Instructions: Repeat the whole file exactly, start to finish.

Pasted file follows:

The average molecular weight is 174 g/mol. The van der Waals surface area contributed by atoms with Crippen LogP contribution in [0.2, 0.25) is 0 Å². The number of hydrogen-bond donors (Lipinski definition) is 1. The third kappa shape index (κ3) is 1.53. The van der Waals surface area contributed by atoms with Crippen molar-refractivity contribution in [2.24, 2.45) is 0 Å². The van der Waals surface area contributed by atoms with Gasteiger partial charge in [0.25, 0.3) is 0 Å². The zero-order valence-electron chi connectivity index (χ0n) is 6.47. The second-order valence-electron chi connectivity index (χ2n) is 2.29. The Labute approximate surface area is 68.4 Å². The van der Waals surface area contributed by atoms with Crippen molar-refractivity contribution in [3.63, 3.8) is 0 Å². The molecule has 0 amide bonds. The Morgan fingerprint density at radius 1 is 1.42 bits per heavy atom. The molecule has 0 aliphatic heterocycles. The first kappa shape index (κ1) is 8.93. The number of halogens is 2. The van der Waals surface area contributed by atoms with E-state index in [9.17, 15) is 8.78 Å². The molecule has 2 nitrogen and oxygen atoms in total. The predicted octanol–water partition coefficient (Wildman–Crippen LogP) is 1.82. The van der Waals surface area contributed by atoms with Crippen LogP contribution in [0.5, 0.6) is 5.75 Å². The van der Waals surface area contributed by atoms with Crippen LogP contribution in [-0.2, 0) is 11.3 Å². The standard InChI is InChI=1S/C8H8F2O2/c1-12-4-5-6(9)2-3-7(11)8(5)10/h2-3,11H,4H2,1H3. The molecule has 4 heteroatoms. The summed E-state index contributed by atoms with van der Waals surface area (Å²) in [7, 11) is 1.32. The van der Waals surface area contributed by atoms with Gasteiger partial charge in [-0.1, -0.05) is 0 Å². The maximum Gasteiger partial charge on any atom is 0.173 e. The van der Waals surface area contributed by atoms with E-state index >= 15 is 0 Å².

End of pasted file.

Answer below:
The average molecular weight is 174 g/mol. The van der Waals surface area contributed by atoms with Crippen LogP contribution in [0.2, 0.25) is 0 Å². The number of hydrogen-bond donors (Lipinski definition) is 1. The third kappa shape index (κ3) is 1.53. The van der Waals surface area contributed by atoms with Crippen molar-refractivity contribution in [2.24, 2.45) is 0 Å². The van der Waals surface area contributed by atoms with Gasteiger partial charge in [0.25, 0.3) is 0 Å². The zero-order valence-electron chi connectivity index (χ0n) is 6.47. The second-order valence-electron chi connectivity index (χ2n) is 2.29. The Labute approximate surface area is 68.4 Å². The van der Waals surface area contributed by atoms with Crippen molar-refractivity contribution in [3.63, 3.8) is 0 Å². The molecule has 0 amide bonds. The Morgan fingerprint density at radius 1 is 1.42 bits per heavy atom. The molecule has 0 aliphatic heterocycles. The first kappa shape index (κ1) is 8.93. The number of halogens is 2. The van der Waals surface area contributed by atoms with E-state index in [9.17, 15) is 8.78 Å². The molecule has 2 nitrogen and oxygen atoms in total. The predicted octanol–water partition coefficient (Wildman–Crippen LogP) is 1.82. The van der Waals surface area contributed by atoms with Crippen LogP contribution in [0.5, 0.6) is 5.75 Å². The van der Waals surface area contributed by atoms with Crippen LogP contribution in [-0.2, 0) is 11.3 Å². The standard InChI is InChI=1S/C8H8F2O2/c1-12-4-5-6(9)2-3-7(11)8(5)10/h2-3,11H,4H2,1H3. The molecule has 4 heteroatoms. The summed E-state index contributed by atoms with van der Waals surface area (Å²) in [7, 11) is 1.32. The van der Waals surface area contributed by atoms with Gasteiger partial charge in [-0.1, -0.05) is 0 Å². The maximum Gasteiger partial charge on any atom is 0.173 e. The van der Waals surface area contributed by atoms with E-state index >= 15 is 0 Å².